Ahmedabad Pitch Was Challenging But The Batsmen Lacked Application And Technique: VVS Laxman

Ahmedabad Pitch Was Challenging But The Batsmen Lacked Application And Technique: VVS Laxman

VVS Laxman
VVS Laxman. (Photo: Twitter)

Former Indian middle-order batsman VVS Laxman has revealed his take on the Ahmedabad pitch used for the third Test between India and England. The track utilized for the pink-ball Test in Ahmedabad between the two sides drew criticism from plenty of former cricketers as it lasted less than two days. VVS Laxman reckons that the pitch was indeed challenging and batsmen’s application and technique were put to the test.

As many as 13 wickets fell on day one as England managed only 112 in their innings after electing to bat first. India, who finished day one on 99-3, crumbled to 145, gaining a slender lead of 33. But the visitors scraped through to 81 in the second innings, resulting in a 49-run target for India, who won it by ten wickets. Spinners ruled the roost as Axar Patel took 11 wickets in the match and Joe Root snared his maiden fifer.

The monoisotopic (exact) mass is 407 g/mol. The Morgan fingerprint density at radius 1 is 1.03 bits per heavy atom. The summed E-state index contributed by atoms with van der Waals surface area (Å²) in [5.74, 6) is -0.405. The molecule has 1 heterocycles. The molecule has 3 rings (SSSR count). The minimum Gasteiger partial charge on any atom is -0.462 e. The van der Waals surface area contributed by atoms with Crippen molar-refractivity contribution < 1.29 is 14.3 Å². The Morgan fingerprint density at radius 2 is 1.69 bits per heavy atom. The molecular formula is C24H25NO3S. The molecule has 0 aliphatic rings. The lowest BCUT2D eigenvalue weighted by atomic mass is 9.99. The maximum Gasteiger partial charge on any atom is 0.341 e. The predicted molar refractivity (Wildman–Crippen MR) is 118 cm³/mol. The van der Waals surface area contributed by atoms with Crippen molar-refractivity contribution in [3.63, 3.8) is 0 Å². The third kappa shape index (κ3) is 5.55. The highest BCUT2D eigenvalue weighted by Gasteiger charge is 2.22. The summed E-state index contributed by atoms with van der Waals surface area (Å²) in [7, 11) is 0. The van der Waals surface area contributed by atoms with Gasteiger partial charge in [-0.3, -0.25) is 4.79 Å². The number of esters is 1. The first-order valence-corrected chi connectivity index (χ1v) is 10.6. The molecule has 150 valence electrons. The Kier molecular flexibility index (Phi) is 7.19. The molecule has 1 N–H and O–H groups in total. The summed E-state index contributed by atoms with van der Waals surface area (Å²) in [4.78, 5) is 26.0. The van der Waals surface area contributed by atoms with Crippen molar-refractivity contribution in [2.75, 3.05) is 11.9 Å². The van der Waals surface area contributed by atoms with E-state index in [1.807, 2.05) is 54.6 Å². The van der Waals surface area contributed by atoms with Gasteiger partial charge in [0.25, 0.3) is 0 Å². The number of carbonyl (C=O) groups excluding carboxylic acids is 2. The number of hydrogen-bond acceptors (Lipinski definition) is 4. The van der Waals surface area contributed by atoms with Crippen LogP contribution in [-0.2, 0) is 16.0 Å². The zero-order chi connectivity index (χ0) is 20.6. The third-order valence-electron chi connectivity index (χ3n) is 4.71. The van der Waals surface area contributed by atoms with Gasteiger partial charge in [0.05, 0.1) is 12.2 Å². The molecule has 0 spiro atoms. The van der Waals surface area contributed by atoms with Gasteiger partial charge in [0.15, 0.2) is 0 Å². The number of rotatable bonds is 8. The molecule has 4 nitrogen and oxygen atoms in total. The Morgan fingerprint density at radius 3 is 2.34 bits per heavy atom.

Virat Kohli, Jack Leach
Virat Kohli dismissed by Jack Leach. (Photo: BCCI)

VVS Laxman agreed that the pitch was challenging; however, it also tested batsmen’s patience, determination, and technique to the maximum limit. The 134-Test veteran stated that it’s normal to get challenging wickets when playing international cricket.

“Definitely the pitch was a very challenging one but also the application and the technique was tested as far as the batsmen are concerned. You get challenging wickets when you are playing international cricket,” Laxman told on the Star Sports’ show Cricket Connected.

Players will be disappointed with the technique they showed: VVS Laxman

vvs laxman
VVS Laxman. (Photo: Twitter)

The 46-year old further stated that different continents have various pitch attributes and sub-continent countries, including Sri Lanka, Bangladesh, and India – all three are expected to produce turners. Thus, Laxman feels that players would be disappointed at not displaying the application or technique against the turning ball or the ability to grind through during those tough faces.

“Sometimes when you go to Australia, you get a lot of cracks on the surface. When you go to England, you get seaming tracks and when you come to India or play in the subcontinent – Bangladesh, Sri Lanka or India – you expect turners. So I think that’s when the players will be disappointed that the technique they showed against the turning ball or the application they showed to grind through the tough period was definitely not there,” he added.

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